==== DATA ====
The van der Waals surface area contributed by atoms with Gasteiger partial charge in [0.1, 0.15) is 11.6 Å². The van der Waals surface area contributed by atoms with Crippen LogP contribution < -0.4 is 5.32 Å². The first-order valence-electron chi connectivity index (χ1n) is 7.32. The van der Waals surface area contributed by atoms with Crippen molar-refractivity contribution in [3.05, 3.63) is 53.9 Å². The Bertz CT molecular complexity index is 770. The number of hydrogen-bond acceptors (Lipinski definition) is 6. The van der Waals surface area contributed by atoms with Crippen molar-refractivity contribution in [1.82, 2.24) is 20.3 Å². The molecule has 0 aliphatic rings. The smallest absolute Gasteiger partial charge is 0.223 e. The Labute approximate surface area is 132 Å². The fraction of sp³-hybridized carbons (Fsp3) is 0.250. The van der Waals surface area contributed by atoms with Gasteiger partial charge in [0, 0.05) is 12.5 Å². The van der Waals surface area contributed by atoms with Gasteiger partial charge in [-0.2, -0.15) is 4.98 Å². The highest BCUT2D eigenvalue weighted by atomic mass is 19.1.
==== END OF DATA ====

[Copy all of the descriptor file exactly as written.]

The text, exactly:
The van der Waals surface area contributed by atoms with Gasteiger partial charge in [0.1, 0.15) is 11.6 Å². The van der Waals surface area contributed by atoms with Crippen LogP contribution < -0.4 is 5.32 Å². The first-order valence-electron chi connectivity index (χ1n) is 7.32. The van der Waals surface area contributed by atoms with Crippen molar-refractivity contribution in [3.05, 3.63) is 53.9 Å². The Bertz CT molecular complexity index is 770. The number of hydrogen-bond acceptors (Lipinski definition) is 6. The van der Waals surface area contributed by atoms with Crippen molar-refractivity contribution in [1.82, 2.24) is 20.3 Å². The molecule has 0 aliphatic rings. The smallest absolute Gasteiger partial charge is 0.223 e. The Labute approximate surface area is 132 Å². The fraction of sp³-hybridized carbons (Fsp3) is 0.250. The van der Waals surface area contributed by atoms with Gasteiger partial charge in [0, 0.05) is 12.5 Å². The van der Waals surface area contributed by atoms with Gasteiger partial charge in [-0.2, -0.15) is 4.98 Å². The highest BCUT2D eigenvalue weighted by atomic mass is 19.1.